* Multivariate linear regression model adjusted for age (years), sex, group (MAFLD vs. controls), body mass index, type 2 diabetes mellitus, systolic blood pressure, Beck depression inventory (21 questions). ** Multivariate linear regression model adjusted for age (years), sex, group (MAFLD vs. controls), body mass index, type 2 diabetes mellitus, systolic blood pressure, diastolic blood pressure. *** Multivariate linear regression model adjusted for age (years), sex, group (MAFLD vs. controls), marital status and education standardized score, comorbidities at high depression risk score, polypharmacy standardized score, antidepressants, smoking dependence and alcohol standardized score. **** Multivariate linear regression model adjusted for age (years), sex, group (MAFLD vs. controls), marital status and education standardized score, comorbidities at high anxiety risk score, polypharmacy standardized score, anxiolytics, smoking dependence and alcohol standardized score. BDI—Beck depression inventory; CI—Confidence interval; DBP—Diastolic blood pressure; E/A ratio—Early diastolic peak velocity/Late diastolic peak velocity; GLS—Global longitudinal strain; LWASQ—Lehrer Woolfolk Anxiety Symptom Questionnaire; MAFLD—Metabolic-associated fatty liver disease.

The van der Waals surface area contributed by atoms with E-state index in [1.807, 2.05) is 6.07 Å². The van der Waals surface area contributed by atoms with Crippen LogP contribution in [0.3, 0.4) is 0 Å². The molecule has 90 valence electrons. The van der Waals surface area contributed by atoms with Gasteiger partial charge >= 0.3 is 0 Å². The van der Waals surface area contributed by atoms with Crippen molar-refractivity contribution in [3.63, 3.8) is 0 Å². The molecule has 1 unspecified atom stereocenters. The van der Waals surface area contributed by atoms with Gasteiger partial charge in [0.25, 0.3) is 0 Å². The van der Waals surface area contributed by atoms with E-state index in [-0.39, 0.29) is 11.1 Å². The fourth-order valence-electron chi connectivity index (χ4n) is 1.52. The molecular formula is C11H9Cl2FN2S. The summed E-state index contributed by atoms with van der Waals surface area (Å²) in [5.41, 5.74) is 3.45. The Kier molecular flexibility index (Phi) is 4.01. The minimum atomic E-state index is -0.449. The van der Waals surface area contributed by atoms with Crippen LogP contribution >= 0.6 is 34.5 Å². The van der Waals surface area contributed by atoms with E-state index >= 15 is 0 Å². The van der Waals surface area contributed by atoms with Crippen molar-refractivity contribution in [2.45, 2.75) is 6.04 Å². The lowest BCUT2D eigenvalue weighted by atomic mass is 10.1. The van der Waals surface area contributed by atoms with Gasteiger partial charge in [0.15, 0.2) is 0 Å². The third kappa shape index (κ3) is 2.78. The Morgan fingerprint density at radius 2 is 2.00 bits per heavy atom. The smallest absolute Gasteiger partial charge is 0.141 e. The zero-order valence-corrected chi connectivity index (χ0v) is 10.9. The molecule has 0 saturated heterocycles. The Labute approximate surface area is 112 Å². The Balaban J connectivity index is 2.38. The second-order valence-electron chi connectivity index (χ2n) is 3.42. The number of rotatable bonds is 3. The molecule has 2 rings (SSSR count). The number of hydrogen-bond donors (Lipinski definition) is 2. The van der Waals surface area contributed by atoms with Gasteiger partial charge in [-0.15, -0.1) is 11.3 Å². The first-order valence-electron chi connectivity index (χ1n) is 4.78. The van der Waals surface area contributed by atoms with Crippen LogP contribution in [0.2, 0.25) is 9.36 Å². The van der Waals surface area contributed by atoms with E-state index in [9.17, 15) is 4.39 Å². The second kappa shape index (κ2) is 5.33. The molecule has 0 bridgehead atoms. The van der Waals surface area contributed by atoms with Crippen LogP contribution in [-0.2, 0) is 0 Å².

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Ismaiel, A.; Spinu, M.; Leucuta, D.-C.; Popa, S.-L.; Chis, B.A.; Fadgyas Stanculete, M.; Olinic, D.M.; Dumitrascu, D.L. Anxiety and Depression in Metabolic-Dysfunction-Associated Fatty Liver Disease and Cardiovascular Risk. J. Clin. Med. 2022, 11, 2488.

AMA Style

Ismaiel A, Spinu M, Leucuta D-C, Popa S-L, Chis BA, Fadgyas Stanculete M, Olinic DM, Dumitrascu DL. Anxiety and Depression in Metabolic-Dysfunction-Associated Fatty Liver Disease and Cardiovascular Risk. Journal of Clinical Medicine. 2022; 11(9):2488.

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Ismaiel, Abdulrahman, Mihail Spinu, Daniel-Corneliu Leucuta, Stefan-Lucian Popa, Bogdan Augustin Chis, Mihaela Fadgyas Stanculete, Dan Mircea Olinic, and Dan L. Dumitrascu. 2022. "Anxiety and Depression in Metabolic-Dysfunction-Associated Fatty Liver Disease and Cardiovascular Risk" Journal of Clinical Medicine 11, no. 9: 2488.